The rapid growth of Internet of Things devices offers benefits to government agencies and the general public, as well as economic growth for U.S. businesses. However, IoT technology brings with it boundless opportunities for attackers.
From across the globe, adversaries are weaponizing connected devices using devastating distributed denial of service attacks. IoT botnets, such as Mirai, leverage devices in DDoS attacks against critical infrastructure, private organizations, federal agencies and individuals.
Government can address this, but it helps to consider what makes IoT devices dangerous.
Some IoT manufacturers lack financial incentive to design vulnerability-free devices. Others make devices to be less expensive, and security takes a back seat.
The Best Way to Defend Against IoT Threats
Prescriptive, rigid government regulations are not the solution. Internet service providers and IoT manufacturers do not yet have the economic incentive to eliminate vulnerabilities. Rigid regulation could lead to opportunity costs for manufacturers who struggle to meet requirements and guidelines that could become outdated. Further, a legislative remedy would not regulate IoT devices manufactured internationally.
Adequate IoT security must compensate for this. Automatic updates would be more useful to agencies, other organizations and consumers. However, if the delivery mechanism is not secured and verified, then it becomes another attack vector for adversaries who inject malicious code into software bundles, many signed by trusted sources.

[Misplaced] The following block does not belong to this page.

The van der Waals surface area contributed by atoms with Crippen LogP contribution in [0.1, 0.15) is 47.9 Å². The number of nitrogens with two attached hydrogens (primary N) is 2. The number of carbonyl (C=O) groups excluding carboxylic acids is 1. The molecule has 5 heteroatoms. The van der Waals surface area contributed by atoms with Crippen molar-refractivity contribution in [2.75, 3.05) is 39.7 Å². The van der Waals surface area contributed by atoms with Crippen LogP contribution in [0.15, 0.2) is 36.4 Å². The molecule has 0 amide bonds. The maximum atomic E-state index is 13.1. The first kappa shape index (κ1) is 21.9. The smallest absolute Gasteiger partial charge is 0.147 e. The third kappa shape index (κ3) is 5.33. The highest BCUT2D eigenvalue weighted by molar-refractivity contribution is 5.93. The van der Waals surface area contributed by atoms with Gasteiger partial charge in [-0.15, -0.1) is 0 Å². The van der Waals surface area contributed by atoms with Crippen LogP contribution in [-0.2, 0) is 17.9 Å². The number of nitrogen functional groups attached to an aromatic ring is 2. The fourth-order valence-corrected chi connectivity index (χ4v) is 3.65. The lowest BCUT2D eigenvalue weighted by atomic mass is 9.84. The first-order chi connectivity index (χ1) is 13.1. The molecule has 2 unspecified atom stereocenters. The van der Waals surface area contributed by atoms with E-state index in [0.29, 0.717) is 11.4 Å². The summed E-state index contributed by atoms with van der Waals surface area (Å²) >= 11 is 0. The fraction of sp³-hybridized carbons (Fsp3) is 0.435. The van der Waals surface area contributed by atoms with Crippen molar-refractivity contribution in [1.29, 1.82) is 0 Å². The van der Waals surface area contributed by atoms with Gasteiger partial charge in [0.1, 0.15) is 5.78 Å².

Instead, the IoT threat landscape can be secured in two ways: by focusing on security during development, and through a standardized adaptive cybersecurity framework.
Make IoT Devices Secure by Design
The National Institute of Standards and Technology has promoted security by design. In addition, the National Security Agency’s Information Assurance Directorate, former Federal CIO Tony Scott and others have pushed for responsibly manufactured technologies. In this scenario, attention to security would start during design and be maintained through manufacturing and after distribution, with patches and updates to minimize attack targets.
Still, more can be done. In 2014, NIST published a cybersecurity framework that has been highly praised in the public and private sectors for its effective guidance, ease of implementation and scalability. A similar framework from NIST focused on IoT devices would enable device makers to implement cybersecurity despite evolving threats.
Finally, the culture around securing IoT devices must change. Gartner estimates that as many as 20.4 billion IoT devices will be in use by 2020. Roughly 4,000 new IoT devices are connected to the internet every day. Of those, at least 4.6 percent are susceptible to unsophisticated malware that infects devices using default credentials or known exploits. Using malware such as Mirai, a few thousand devices could overwhelm critical infrastructure. A hundred thousand or more could threaten the internet.
To minimize this risk, the IT community must take action. Agencies and users should change default settings. Manufacturers should incorporate security by design throughout a device’s lifecycle. And regulators should establish an adaptive and comprehensive IoT cybersecurity framework.
If stakeholders fail to act, then we could face a frightening prospect: Internet usage and connectivity may be controlled by cyberthreats.